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5 Minutes with Emily Clifford

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Emily Clifford

Policy Analyst

What is the last book you read?

I have just finished ‘Women of Substances’ by Jenny Valentish which explores the experiences of female drug and alcohol abuse and the reasons that lead them to resorting to substance use and abuse. It was quite a confronting read but it was very well written. My next book will be Milkman by Anna Burns. It won the Man Booker Prize 2018 and I can’t wait to get into it, I try to read the winners each year. After that I think something a lot lighter (and trashier) is in order.

What is the biggest challenge you’ve faced?

Living in rural China for a number of years had its challenging moments, especially at the beginning when the culture and language barrier was so vast. It took me about a year to be able to speak Mandarin confidently and I had to work on it every day. There were a lot of embarrassing moments and times I got very lost in translation. Although it was challenging, it was also unbelievably rewarding and allowed me to truly immerse myself and experience the emic point of view of another culture.

If you could meet anyone living or dead who would it be and why?

The fan girl in me would definitely say Elvis. I shamelessly love his music and would have loved to see him perform live. When I was living in the States I drove non-stop from Lawton, Oklahoma to Memphis, Tennessee (around 9 hours) just to visit Graceland. It was the best!

Where is your favourite place in the world?

I would have to say Beijing. I have a real interest in China not just on a political level, but also their long, complex history and unique culture. What I love most about Beijing is that it combines so much of ‘old world’ China with China’s modern capitalist economy. It’s a place where you can watch down the main strip looking in at shiny TAG Heuer watches then stumble across a tiny street food stall where the traditional steamed buns are cheap and still made by hand. The food is Northern China is second to none.

What’s the best advice you’ve ever heard?

‘If you always do what you’ve always done, then you’ll always be who you already are’ – my Dad used to say this a lot when I was growing up and it has inspired me to be courageous, put myself out there more often and take risks – both professionally and personally.

What was your first job?

My first ever job was at McDonalds. I began working there when I was a teenager and honestly it was a really great place to start. The company teaches fundamental workplace skills such as team work, strong communication skills and working efficiently under pressure. However, working in fast food did turn me vegetarian for life.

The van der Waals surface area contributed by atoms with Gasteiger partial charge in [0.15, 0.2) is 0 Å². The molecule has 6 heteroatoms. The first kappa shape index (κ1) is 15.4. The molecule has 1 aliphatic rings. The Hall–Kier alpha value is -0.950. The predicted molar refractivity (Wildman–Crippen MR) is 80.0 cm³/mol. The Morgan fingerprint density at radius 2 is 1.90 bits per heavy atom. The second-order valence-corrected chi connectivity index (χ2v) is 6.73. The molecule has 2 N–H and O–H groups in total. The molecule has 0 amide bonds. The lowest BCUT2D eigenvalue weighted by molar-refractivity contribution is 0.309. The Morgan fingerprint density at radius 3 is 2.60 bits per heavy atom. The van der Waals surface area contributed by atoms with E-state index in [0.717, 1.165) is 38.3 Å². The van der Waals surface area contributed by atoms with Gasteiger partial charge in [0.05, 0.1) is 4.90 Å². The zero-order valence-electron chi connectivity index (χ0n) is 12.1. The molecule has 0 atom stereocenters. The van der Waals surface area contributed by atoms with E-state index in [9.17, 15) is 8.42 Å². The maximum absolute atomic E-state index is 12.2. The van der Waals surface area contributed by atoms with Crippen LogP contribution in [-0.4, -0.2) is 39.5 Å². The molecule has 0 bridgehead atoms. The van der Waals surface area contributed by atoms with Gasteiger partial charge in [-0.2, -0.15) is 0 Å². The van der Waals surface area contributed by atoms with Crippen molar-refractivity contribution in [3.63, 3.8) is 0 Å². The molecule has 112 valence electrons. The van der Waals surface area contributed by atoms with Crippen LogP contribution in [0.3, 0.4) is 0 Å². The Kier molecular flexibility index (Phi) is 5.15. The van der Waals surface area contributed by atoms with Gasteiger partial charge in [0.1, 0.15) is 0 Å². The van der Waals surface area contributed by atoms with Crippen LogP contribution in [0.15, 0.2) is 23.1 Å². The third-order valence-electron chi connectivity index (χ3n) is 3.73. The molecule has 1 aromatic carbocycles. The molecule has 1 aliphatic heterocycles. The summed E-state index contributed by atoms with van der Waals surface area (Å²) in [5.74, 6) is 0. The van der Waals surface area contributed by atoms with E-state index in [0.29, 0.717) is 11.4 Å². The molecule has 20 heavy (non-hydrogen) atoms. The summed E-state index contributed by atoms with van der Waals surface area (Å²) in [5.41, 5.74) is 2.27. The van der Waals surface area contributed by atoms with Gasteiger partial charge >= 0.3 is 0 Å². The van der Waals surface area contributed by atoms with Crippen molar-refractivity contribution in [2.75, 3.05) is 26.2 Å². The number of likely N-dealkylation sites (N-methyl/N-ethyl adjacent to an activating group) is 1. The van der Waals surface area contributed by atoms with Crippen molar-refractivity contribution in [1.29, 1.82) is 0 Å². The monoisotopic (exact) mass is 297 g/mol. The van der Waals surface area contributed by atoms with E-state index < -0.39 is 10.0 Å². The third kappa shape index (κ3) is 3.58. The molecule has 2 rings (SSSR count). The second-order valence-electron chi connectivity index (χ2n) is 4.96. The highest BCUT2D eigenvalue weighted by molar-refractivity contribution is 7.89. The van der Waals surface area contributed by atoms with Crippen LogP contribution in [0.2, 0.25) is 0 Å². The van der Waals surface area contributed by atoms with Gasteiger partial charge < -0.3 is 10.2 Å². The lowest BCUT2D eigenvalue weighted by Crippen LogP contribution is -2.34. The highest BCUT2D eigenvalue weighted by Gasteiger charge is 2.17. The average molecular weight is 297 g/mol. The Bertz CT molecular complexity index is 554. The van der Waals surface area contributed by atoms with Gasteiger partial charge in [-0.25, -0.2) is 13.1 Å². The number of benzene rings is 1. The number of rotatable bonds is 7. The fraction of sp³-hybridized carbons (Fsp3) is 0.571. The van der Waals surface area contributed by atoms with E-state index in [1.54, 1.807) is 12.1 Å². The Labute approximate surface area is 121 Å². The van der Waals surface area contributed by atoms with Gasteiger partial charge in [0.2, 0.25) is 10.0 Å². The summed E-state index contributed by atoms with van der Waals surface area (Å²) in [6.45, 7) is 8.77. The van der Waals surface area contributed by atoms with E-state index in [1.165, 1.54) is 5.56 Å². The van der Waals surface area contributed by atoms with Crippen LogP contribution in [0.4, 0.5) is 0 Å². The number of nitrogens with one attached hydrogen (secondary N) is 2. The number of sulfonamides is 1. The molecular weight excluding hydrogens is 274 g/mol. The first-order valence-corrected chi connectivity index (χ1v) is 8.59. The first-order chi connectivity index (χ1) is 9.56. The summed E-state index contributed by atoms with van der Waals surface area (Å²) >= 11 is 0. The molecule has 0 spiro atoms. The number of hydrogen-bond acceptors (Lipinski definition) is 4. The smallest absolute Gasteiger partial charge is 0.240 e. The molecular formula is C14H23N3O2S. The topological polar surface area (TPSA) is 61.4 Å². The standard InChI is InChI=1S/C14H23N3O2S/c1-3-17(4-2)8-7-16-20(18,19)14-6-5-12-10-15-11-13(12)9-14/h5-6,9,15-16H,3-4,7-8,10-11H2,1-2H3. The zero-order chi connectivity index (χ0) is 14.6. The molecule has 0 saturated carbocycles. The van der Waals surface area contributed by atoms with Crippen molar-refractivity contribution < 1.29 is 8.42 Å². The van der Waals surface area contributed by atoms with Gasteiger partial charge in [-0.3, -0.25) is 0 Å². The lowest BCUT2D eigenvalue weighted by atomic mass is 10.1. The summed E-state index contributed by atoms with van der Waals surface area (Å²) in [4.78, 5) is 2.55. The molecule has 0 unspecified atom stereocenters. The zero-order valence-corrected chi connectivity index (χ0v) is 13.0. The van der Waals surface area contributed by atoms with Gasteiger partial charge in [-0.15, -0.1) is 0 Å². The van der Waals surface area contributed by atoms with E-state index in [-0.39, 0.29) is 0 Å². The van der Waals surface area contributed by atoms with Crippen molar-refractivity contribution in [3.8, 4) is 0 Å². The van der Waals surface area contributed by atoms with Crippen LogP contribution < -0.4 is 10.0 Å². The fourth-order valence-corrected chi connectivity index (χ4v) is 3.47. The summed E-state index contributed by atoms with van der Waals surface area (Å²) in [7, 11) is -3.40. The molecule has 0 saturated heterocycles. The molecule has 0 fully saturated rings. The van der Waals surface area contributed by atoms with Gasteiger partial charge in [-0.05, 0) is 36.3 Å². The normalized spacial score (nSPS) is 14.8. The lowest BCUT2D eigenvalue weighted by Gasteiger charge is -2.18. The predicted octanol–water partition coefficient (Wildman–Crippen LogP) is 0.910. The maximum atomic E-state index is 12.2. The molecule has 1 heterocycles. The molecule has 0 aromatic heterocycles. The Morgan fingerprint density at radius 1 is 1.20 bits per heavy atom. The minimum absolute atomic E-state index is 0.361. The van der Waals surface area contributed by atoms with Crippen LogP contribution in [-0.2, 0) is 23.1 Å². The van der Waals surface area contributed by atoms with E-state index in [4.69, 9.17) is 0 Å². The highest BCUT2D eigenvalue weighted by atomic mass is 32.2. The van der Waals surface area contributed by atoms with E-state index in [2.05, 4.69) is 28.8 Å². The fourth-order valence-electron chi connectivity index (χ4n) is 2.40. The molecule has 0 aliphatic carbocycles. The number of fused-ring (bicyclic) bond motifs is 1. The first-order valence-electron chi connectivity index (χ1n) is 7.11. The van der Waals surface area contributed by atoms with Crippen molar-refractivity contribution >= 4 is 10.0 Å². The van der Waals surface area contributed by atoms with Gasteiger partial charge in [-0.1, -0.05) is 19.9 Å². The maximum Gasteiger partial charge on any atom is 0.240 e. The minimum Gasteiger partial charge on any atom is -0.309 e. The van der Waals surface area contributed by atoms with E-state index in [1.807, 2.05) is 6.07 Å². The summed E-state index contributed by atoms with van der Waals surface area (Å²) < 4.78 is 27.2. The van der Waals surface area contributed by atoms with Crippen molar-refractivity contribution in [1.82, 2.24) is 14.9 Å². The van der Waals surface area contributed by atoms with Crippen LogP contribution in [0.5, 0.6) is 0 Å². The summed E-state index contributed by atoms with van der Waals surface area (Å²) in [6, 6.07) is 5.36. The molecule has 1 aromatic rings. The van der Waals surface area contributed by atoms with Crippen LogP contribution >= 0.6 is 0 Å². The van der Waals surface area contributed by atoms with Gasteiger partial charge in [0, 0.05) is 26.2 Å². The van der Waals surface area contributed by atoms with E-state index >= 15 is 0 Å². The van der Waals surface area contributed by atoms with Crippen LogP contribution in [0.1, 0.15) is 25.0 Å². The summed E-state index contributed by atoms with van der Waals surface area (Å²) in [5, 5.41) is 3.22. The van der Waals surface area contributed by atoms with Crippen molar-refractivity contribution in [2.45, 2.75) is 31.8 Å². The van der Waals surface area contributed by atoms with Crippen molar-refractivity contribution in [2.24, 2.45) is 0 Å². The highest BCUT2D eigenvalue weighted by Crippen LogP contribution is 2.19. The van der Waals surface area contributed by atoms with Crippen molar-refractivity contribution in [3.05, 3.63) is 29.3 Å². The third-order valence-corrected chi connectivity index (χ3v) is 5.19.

What advice would you give yourself 10 years ago?

The advice I would give myself 10 years ago would be to practice gratitude daily and stop comparing my experience to others. I truly believe that the minute you compare yourself to others, you stop growing. A decade ago I was travelling around South East Asia, so I would also remind myself to live in the moment and push myself outside my comfort zone.

Who has had the greatest influence on you and how?

My grandparents were extremely influential in my upbringing. My mother’s parents were tireless advocates for greater recognition of rights for individuals living with intellectual disabilities. They founded committees and boards within their local councils and communities and campaigned for more support for families who live with disability. The world was a very different place back then and my grandparents did their best to create equality where it previously did not exist – they were extremely resilient and compassionate.

What skill do you wish you had?

I really wish I could speak more languages fluently! I think being bi or multi lingual is so important in our increasingly globalised world and especially in Australia where we are quite multi-cultural. Being able to knock down linguistic barriers between people is important in understanding the experience of others and being able to connect as humans. When you can communicate you build a bridge between a once cultural divide.

What is your favourite thing to do in your spare time?

‘Long walks and picnics on the beach at sunset’? It actually sounds really cliché but I really do enjoy getting out into nature and going for a hikes, especially through Werribee Gorge. Although it’s a bit of a drive, hiking through Wilsons Promontory is breathtaking. I also really enjoy taking myself to the movies – I really love the Sun theatre and spend time before the film in their bookshop next door wanting to buy everything.

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